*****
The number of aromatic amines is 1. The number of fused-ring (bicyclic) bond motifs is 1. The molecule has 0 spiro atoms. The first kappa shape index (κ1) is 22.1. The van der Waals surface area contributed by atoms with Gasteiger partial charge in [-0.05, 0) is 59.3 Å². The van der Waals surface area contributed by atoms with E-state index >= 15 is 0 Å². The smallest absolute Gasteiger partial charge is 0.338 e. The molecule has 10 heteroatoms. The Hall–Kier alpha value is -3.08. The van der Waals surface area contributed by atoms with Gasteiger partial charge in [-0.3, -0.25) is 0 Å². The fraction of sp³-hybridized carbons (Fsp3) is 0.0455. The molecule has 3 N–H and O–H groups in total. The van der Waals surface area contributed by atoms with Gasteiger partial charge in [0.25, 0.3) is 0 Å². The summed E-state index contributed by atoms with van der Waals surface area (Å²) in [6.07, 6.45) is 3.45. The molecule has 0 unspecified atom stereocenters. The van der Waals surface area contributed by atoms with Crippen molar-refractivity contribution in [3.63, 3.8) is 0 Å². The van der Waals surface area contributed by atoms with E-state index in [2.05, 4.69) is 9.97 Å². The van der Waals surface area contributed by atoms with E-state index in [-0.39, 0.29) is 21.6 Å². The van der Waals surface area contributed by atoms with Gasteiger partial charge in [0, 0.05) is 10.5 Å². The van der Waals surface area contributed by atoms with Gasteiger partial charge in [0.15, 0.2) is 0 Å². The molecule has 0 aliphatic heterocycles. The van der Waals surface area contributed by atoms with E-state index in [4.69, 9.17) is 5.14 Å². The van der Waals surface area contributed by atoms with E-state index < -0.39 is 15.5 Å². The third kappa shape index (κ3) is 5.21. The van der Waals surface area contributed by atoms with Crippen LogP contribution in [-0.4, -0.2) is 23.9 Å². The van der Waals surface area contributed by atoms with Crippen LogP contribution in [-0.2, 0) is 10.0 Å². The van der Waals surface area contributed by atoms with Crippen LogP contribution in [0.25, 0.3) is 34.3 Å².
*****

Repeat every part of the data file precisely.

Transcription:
The number of aromatic amines is 1. The number of fused-ring (bicyclic) bond motifs is 1. The molecule has 0 spiro atoms. The first kappa shape index (κ1) is 22.1. The van der Waals surface area contributed by atoms with Gasteiger partial charge in [-0.05, 0) is 59.3 Å². The van der Waals surface area contributed by atoms with E-state index >= 15 is 0 Å². The smallest absolute Gasteiger partial charge is 0.338 e. The molecule has 10 heteroatoms. The Hall–Kier alpha value is -3.08. The van der Waals surface area contributed by atoms with Gasteiger partial charge in [-0.3, -0.25) is 0 Å². The fraction of sp³-hybridized carbons (Fsp3) is 0.0455. The molecule has 3 N–H and O–H groups in total. The van der Waals surface area contributed by atoms with Gasteiger partial charge in [0.25, 0.3) is 0 Å². The summed E-state index contributed by atoms with van der Waals surface area (Å²) in [6.07, 6.45) is 3.45. The molecule has 0 unspecified atom stereocenters. The van der Waals surface area contributed by atoms with Crippen molar-refractivity contribution in [3.63, 3.8) is 0 Å². The van der Waals surface area contributed by atoms with E-state index in [2.05, 4.69) is 9.97 Å². The van der Waals surface area contributed by atoms with E-state index in [-0.39, 0.29) is 21.6 Å². The van der Waals surface area contributed by atoms with Gasteiger partial charge in [0, 0.05) is 10.5 Å². The van der Waals surface area contributed by atoms with Gasteiger partial charge in [0.15, 0.2) is 0 Å². The molecule has 0 aliphatic heterocycles. The van der Waals surface area contributed by atoms with E-state index in [4.69, 9.17) is 5.14 Å². The van der Waals surface area contributed by atoms with E-state index < -0.39 is 15.5 Å². The third kappa shape index (κ3) is 5.21. The van der Waals surface area contributed by atoms with Crippen LogP contribution in [-0.4, -0.2) is 23.9 Å². The van der Waals surface area contributed by atoms with Crippen LogP contribution in [-0.2, 0) is 10.0 Å². The van der Waals surface area contributed by atoms with Crippen LogP contribution in [0.25, 0.3) is 34.3 Å².